LONDON – Veterinary groups in Great Britain urged the federal government to make close-circuit television (CCTV) cameras mandatory in meat processing plants and to create legislation that would give official veterinarians immediate access to the footage to investigate animal abuse claims.

The British Veterinary Association (BVA) and the Veterinary Public Health Association (VPHA) made the call following the April release of undercover video footage taken at Simply Halal, an abattoir in Banham, Norfolk. The footage, taken by Hillside Animal Sanctuary in February and March, allegedly depicts animals being mishandled and abused. The Food Standards Agency (FSA) launched an investigation into the facility to discover how the abuses occurred despite the presence of an FSA veterinarian on the premises and operational CCTV in the slaughterhouse.

BVA and VPHA said the purpose of having CCTV in slaughterhouses is undermined if official veterinarians (OVs) are denied access to CCTV footage. FSA data show 90 percent of slaughterhouses in the UK have CCTV.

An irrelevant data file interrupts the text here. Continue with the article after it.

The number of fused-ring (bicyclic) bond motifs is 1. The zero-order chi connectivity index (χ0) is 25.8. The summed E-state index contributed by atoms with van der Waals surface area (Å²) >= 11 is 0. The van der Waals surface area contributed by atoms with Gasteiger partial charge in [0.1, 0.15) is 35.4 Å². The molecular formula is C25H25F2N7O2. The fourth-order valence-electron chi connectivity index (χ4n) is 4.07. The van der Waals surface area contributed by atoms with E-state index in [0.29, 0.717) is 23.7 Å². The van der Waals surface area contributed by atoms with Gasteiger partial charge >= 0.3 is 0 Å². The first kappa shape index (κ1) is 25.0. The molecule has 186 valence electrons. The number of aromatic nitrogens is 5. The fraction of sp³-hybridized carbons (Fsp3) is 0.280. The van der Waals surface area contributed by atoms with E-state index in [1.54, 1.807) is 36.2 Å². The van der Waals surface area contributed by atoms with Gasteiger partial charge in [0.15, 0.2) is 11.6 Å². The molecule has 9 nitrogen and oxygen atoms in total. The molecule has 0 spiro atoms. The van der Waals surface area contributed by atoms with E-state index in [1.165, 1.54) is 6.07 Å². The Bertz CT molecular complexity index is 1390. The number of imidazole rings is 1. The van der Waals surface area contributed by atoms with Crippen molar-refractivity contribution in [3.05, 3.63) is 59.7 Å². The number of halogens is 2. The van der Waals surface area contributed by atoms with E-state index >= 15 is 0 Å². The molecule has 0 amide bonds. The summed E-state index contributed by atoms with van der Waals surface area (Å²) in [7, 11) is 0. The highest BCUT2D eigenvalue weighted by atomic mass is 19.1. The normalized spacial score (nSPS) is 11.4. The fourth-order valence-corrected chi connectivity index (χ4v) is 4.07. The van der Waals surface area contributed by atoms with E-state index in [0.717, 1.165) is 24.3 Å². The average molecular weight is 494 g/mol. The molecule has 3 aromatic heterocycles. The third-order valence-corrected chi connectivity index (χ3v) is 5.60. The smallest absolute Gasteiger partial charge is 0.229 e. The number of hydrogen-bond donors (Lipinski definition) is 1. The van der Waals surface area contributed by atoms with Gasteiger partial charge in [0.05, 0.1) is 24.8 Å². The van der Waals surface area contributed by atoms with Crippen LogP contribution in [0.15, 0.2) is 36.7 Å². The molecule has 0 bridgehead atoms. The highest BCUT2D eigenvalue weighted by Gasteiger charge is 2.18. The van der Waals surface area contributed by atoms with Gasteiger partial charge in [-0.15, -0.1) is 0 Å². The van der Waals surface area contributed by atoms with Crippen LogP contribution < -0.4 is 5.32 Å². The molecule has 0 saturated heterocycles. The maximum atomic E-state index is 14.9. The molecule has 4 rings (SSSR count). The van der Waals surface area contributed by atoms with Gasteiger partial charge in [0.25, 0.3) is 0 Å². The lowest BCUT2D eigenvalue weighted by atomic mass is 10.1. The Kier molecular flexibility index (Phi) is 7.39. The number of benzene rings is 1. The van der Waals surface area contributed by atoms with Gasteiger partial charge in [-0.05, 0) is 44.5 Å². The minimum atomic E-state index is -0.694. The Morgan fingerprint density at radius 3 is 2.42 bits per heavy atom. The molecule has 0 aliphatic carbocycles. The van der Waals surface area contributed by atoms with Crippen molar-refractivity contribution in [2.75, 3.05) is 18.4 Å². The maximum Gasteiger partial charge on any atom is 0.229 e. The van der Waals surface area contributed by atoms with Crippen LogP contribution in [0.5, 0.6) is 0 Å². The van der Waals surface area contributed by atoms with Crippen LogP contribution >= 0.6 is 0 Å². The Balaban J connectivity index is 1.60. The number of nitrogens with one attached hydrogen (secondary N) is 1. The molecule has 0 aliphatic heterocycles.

“It is unacceptable that there are slaughterhouses that are not willing to share CCTV footage with official veterinarians,” BVA President Sean Wensley said in a statement. “We are lobbying for CCTV to be mandatory in all slaughterhouses and for legislation to ensure that footage is readily available to vets.

“We need to foster a culture of compassion in slaughterhouses, coupled with robust and effective enforcement, so that the animals we farm for food have both a good life and a humane death.”

Under current law, OVs can request and view footage if there is cause to believe animal abuses have occurred. Footage taken at Simply Halal allegedly was not saved. Additionally, figures from the FSA reported in The Times suggest that more than 30 meat processing firms have refused to share CCTV footage with the OVs in their plants working under the authority of the FSA.